At the same press conference, Deputy Commissioner Kevin Davis revealed for the first time that there was a fourth stop made between the time Gray was placed in the transport van and when he arrived at the police department's Western District building.

Last week, Davis said there were three stops: the first to put leg irons on Gray, the second "to deal with Mr. Gray" (an incident, he said, that remained under investigation) and the third to pick up a prisoner in an unrelated matter.

The new stop, which "was discovered from a privately owned camera," Davis said Thursday, came between the first and second stops. 

First rule of thumb is to not lie or file an incomplete report.  When you tell your superiors that you made three stops and they find video of a 4th stop, then that doesn't make you look good.  That actually strikes at your integrity when that occurs.

When the police investigators don't know of a stop...

gotalife
gotalife

Label it the Holocaust by white power and repeating history again.

InTheMiddle2
InTheMiddle2

@gotalife Cant wait until medical marijuana is legal. You need some calm in the worst way

consumedconsumer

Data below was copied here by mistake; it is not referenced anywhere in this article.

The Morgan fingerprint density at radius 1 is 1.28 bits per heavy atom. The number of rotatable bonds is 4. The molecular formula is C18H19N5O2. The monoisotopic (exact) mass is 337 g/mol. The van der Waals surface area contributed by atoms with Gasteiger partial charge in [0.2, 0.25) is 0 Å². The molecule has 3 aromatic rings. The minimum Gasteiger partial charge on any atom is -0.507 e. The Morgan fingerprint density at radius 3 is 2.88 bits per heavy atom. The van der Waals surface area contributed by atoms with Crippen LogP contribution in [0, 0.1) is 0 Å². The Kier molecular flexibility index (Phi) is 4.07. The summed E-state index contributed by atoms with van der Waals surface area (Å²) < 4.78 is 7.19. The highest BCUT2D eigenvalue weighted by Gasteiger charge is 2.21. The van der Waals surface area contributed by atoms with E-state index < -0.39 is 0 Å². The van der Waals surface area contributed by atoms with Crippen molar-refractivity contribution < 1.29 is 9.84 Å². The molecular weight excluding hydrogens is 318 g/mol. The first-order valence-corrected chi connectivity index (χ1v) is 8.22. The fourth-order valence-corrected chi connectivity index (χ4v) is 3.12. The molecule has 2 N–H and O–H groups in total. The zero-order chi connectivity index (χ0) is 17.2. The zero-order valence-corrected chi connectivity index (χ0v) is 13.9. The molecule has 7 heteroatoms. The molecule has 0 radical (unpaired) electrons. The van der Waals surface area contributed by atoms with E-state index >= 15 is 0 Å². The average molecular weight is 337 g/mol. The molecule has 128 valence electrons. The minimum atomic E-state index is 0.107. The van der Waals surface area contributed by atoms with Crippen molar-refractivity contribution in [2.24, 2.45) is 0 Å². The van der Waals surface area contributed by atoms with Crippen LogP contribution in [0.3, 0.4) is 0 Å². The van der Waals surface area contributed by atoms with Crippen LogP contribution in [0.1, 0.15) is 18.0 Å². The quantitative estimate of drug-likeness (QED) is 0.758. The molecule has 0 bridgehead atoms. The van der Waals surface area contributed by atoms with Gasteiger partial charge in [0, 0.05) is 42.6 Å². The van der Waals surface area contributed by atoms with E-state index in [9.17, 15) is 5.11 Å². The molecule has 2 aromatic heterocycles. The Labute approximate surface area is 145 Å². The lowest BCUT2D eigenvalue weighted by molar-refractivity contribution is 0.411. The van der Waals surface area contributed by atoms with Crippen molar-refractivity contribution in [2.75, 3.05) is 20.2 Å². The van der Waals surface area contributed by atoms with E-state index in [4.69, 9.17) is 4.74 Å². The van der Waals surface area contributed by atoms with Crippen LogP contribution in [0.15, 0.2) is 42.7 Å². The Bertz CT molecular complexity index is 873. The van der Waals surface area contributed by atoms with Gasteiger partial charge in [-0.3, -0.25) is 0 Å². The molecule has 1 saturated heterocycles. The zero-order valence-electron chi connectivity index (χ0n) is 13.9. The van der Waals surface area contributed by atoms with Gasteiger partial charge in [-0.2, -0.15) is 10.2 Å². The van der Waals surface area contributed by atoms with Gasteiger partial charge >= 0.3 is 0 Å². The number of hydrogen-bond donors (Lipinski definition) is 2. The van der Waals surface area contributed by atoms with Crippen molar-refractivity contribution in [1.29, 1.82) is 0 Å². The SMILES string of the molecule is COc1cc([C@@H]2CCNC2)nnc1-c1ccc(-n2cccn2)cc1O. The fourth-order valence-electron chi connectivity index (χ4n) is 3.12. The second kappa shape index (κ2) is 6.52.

consumedconsumer

@InTheMiddle2 @gotalife as if one actually needs to wait for medical marijuana. most anyone here could find a bag within in an hour if they wanted to. just ask your friends. seriously, the war on drugs is nothing more than a huge tax on the poor.

GaGirl53171875
GaGirl53171875

Funny how republicans only worry about children when they are in the womb and if their parents are gay. The 1 in 4 U.S. kids who are here and hungry right now, meh.

GaGirl53171875
GaGirl53171875

@InTheMiddle2 @GaGirl53171875  That's what many Christian conservatives say. They also say we need jobs, we need jobs and then they say there are plenty of jobs for all those deadbeats. Then when poor folks can't make ends meet at their two minimum wage jobs, they say that minimum wage jobs are for teens, except they are not.